Renewable Energy Engineering Facility (REEF) opens in Cornwall
A pioneering new renewable energy research centre on the University of Exeter’s Penryn Campus in Cornwall has embraced British manufactured renewable technology to provide a teaching facility for the design, build, test and display of projects and opportunities relating to renewable energy engineering.
The £1.77m Renewable Energy Engineering Facility (REEF) provides dedicated workshop and laboratory space for student research projects as well as a means for businesses to identify challenge areas and opportunities for renewable technologies and collaborations with experts in renewable energy.
Practicing what it preaches, the REEF facility’s construction was ground-breaking in its own approach to sustainability. With space heating supported by a Kensa Evo ground source heat pump, manufactured by Kensa Heat Pumps just seven miles from REEF, the Evo installation reduces the carbon footprint of the building’s construction as well as its ongoing energy use, and will also have a dual purpose enabling students to conduct monitoring and interrogation of the system.
To further deliver on the buildings ultra-low carbon footprint ambitions, the facility obtained a BREEAM Excellent rating on completion, which puts it in the top 10% of all new buildings, and in the ‘Best Practice’ category as set by the Building Research Establishment.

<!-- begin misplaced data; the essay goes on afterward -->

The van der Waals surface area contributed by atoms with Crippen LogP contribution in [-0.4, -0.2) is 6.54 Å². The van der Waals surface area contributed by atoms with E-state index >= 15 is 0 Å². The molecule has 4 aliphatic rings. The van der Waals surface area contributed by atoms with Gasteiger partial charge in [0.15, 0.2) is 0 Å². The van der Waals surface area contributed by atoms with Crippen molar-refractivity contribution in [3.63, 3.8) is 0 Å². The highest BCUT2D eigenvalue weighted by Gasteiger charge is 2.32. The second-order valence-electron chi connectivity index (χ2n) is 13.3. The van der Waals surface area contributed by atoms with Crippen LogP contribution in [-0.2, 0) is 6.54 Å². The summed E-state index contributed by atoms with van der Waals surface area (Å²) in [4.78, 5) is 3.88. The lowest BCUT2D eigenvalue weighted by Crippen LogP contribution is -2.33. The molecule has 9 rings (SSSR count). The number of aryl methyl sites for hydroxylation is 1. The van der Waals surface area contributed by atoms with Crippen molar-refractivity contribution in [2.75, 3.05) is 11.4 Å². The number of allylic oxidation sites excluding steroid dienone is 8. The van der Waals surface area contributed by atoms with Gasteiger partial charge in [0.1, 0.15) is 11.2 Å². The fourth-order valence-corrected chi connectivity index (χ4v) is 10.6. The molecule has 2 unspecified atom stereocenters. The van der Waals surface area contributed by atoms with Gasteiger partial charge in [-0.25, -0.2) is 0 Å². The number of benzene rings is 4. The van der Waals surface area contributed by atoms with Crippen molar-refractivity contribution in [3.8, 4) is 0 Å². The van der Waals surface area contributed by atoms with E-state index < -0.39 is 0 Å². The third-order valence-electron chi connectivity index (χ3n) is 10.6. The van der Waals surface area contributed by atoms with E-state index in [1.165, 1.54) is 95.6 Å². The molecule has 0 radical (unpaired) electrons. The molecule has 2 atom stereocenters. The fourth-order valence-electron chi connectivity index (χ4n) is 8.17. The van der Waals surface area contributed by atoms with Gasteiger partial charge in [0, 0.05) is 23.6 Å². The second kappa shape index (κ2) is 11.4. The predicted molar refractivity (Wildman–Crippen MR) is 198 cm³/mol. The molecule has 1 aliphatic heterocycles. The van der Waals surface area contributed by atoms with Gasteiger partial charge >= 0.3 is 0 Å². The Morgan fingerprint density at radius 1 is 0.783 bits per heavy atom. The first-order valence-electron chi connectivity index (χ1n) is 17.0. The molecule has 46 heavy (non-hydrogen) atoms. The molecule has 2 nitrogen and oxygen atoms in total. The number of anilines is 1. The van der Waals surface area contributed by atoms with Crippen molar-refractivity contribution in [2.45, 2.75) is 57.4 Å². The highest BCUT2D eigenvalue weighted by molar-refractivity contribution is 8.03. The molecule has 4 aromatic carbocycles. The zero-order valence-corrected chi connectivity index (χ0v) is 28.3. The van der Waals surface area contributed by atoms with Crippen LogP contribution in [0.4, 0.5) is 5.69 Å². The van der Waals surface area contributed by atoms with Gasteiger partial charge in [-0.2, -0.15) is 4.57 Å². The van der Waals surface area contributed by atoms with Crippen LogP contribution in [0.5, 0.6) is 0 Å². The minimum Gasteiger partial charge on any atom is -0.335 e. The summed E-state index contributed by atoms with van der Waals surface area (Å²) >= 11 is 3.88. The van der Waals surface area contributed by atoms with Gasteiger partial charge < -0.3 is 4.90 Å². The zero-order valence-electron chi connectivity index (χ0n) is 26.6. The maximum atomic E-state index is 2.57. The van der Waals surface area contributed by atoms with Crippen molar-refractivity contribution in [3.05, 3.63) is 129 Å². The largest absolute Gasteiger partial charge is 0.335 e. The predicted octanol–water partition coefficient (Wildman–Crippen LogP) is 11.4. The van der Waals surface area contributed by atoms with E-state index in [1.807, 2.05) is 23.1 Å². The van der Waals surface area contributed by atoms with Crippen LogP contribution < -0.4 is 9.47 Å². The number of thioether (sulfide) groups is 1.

Richard Cochrane, Director of Education for Renewable Energy says:
The REEF will be a fantastic addition to the teaching facilities that support our Renewable Energy programmes. As well as providing a well-equipped modern workshop to enable students to design, make and test their engineering knowledge, the building itself is an exciting teaching aid providing data on real operational renewable energy technologies that the students can study and run experiments on.
The workshop is equipped with traditional mechanical engineering tools and the latest 3D printing, CNC machining, electronic and electrical equipment. As well as experiments on the solar panels and heat pump that run the building, students will be involved with an energy storage demonstrator.
There are also plans for solar thermal, anaerobic digestion and energy efficiency studies on or around the building.
Dr Matthew Trewhella of Kensa Heat Pumps comments:
Kensa Heat Pumps will be working with the University to help students understand the data that can be provided by the heat pump and assist the setting up of student projects. In return, students will be able to simulate various different demand patterns and analyse the ground source heat pump’s thermodynamic performance in various real-world scenarios.